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New Recordings: Miranda Lambert, Jack White, and Neil Young

Miranda Lambert: "Platinum" (From the album cover)
Miranda Lambert: "Platinum" (From the album cover)
Miranda Lambert: "Platinum" (From the album cover) Gallery: New Recordings: Miranda Lambert, Jack White, and Neil Young

Ratings: **** Excellent, *** Good, ** Fair, * Poor

Miranda Lambert

Platinum

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  • (RCA ***)

    "There's church bells ringing down the road," Miranda Lambert sings on "Another Sunday in the South," the pretty, pastoral track that winds down her fifth album, Platinum. "And we ain't goin'."

    With that refusal, the tough Texan once again asserts that she's her own woman, with no time for the paint-by-numbers pieties that can make pop country so distressingly predictable. Platinum is an impressive, if overlong - 16 songs, just under an hour - return to form after the slight loss of nerve of 2011's Four the Record.

    Among such winners as the Western swing workout "All That's Left" and the unsentimental "Hard Staying Sober," Platinum does have a few missteps. "Somethin' Bad," a duet with Carrie Underwood, lays on the Thelma & Louise playacting a little too thick, and "Automatic," a nostalgic-before-its-time plea for a bygone era of old-fashioned craftsmanship that, oddly, is the most impersonally manufactured song on the album.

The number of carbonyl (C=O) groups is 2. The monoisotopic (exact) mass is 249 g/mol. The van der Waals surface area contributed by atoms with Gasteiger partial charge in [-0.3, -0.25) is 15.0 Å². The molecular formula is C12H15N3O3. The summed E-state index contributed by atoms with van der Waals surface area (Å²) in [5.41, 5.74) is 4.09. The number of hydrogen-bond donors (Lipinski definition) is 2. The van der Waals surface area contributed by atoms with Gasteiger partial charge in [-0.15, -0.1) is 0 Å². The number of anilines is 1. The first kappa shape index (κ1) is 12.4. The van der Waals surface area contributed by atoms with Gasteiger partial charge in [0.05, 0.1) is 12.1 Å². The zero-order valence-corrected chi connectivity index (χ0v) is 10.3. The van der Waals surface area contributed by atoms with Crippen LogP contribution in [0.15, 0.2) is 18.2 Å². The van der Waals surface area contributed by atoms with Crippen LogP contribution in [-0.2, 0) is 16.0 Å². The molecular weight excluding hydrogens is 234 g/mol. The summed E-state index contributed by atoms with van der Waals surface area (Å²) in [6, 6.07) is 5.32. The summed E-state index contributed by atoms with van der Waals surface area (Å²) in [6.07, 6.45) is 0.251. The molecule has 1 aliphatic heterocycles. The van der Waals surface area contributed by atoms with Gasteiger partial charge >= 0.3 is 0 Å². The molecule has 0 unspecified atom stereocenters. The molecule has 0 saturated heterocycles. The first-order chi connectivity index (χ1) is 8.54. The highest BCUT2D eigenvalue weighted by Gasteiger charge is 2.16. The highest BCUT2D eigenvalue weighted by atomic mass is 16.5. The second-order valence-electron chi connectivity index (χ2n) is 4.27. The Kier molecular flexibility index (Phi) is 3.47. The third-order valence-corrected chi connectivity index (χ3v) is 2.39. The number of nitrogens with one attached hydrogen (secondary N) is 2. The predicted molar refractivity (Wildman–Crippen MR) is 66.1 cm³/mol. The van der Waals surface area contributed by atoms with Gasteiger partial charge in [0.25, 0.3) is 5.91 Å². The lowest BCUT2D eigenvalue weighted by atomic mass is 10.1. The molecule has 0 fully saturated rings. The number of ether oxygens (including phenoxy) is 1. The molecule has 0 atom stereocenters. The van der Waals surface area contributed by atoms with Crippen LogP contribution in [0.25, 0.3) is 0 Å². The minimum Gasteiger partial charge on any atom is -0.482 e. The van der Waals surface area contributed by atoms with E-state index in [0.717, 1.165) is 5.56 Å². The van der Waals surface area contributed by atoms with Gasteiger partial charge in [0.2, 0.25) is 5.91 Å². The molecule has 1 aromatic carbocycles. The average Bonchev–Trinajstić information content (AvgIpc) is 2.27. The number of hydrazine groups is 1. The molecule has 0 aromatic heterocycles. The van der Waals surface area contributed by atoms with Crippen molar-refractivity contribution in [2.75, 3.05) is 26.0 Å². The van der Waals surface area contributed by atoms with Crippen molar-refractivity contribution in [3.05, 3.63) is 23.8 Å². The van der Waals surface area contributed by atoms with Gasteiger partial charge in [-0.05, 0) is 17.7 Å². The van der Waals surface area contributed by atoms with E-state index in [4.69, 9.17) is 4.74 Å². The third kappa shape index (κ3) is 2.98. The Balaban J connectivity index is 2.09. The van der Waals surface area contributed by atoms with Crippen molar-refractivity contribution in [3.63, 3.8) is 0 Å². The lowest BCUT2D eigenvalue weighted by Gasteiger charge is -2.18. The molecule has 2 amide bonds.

There are plenty of other examples of Lambert gumption, starting with "Bathroom Sink," in which the 30-year-old country star looks in the mirror and sings, "It's amazing the amount of rejection that I see in my reflection, but I can't get out of the way." That kind of self-doubt, verging on self-loathing, doesn't too often make it to the top of the country charts - and Platinum, which also packs plenty of swagger in the title cut and "Little Red Wagon," is undoubtedly headed there.

    - Dan DeLuca

    Jack White
    Lazaretto
    (Third Man/Columbia ***1/2)

    The Philadelphia Lazaretto, in what is now Essington, Delaware County, was the first quarantine hospital in the United States, a predecessor to Ellis Island. Named for the patron saint of lepers, it was built after the yellow fever epidemic of 1793 wiped out 10 percent of the city's population.

    Jack White's Lazaretto is the White Stripes/Dead Weather/Raconteurs main man's second solo album. Like its 2012 predecessor, Blunderbuss, it takes its name from a polysyllabic word intended to send you to the online dictionary. The title track allows the proudly peculiar White to examine his sense of isolation: "Quarantined on the Isle of Man and I'm trying to escape any way I can," he sings on the title cut, a screeching blues-rock stomp that morphs into a twin-fiddle hoedown.

    A master of creating a stylized image for much of his career, White, 38, has made a mess of his public reputation of late. Nasty media reports about a custody battle after the breakup of his marriage to Karen Elson have been coupled with his petty carping about blues-rockers the Black Keys. He took potshots at the fellow Nashvilleans yet again, and a few more at Adele and Lana Del Rey, in a Rolling Stone cover story that has now led to a profuse apology.